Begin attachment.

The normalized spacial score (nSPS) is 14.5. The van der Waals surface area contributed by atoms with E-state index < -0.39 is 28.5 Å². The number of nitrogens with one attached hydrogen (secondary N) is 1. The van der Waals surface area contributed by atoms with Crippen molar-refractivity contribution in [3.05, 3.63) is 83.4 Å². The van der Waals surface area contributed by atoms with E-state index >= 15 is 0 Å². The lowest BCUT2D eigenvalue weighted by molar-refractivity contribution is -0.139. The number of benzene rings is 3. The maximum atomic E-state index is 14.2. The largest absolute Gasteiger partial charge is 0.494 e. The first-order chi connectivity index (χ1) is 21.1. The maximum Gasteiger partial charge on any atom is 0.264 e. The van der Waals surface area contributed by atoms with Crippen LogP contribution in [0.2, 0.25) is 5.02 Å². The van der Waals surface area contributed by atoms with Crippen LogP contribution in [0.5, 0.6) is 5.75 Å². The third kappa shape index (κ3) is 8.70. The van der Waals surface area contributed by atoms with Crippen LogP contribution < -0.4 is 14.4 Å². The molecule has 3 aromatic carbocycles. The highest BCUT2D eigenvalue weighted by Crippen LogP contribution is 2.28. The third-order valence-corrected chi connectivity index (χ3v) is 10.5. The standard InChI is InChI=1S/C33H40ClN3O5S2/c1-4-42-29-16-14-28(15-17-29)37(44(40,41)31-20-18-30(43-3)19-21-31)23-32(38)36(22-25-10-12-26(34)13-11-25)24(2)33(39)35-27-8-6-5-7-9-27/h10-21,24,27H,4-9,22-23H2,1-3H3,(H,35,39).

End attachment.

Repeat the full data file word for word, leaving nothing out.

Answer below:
The normalized spacial score (nSPS) is 14.5. The van der Waals surface area contributed by atoms with E-state index < -0.39 is 28.5 Å². The number of nitrogens with one attached hydrogen (secondary N) is 1. The van der Waals surface area contributed by atoms with Crippen molar-refractivity contribution in [3.05, 3.63) is 83.4 Å². The van der Waals surface area contributed by atoms with E-state index >= 15 is 0 Å². The lowest BCUT2D eigenvalue weighted by molar-refractivity contribution is -0.139. The number of benzene rings is 3. The maximum atomic E-state index is 14.2. The largest absolute Gasteiger partial charge is 0.494 e. The first-order chi connectivity index (χ1) is 21.1. The maximum Gasteiger partial charge on any atom is 0.264 e. The van der Waals surface area contributed by atoms with Crippen LogP contribution in [0.2, 0.25) is 5.02 Å². The van der Waals surface area contributed by atoms with Crippen LogP contribution in [0.5, 0.6) is 5.75 Å². The third kappa shape index (κ3) is 8.70. The van der Waals surface area contributed by atoms with Crippen LogP contribution < -0.4 is 14.4 Å². The molecule has 3 aromatic carbocycles. The highest BCUT2D eigenvalue weighted by Crippen LogP contribution is 2.28. The third-order valence-corrected chi connectivity index (χ3v) is 10.5. The standard InChI is InChI=1S/C33H40ClN3O5S2/c1-4-42-29-16-14-28(15-17-29)37(44(40,41)31-20-18-30(43-3)19-21-31)23-32(38)36(22-25-10-12-26(34)13-11-25)24(2)33(39)35-27-8-6-5-7-9-27/h10-21,24,27H,4-9,22-23H2,1-3H3,(H,35,39).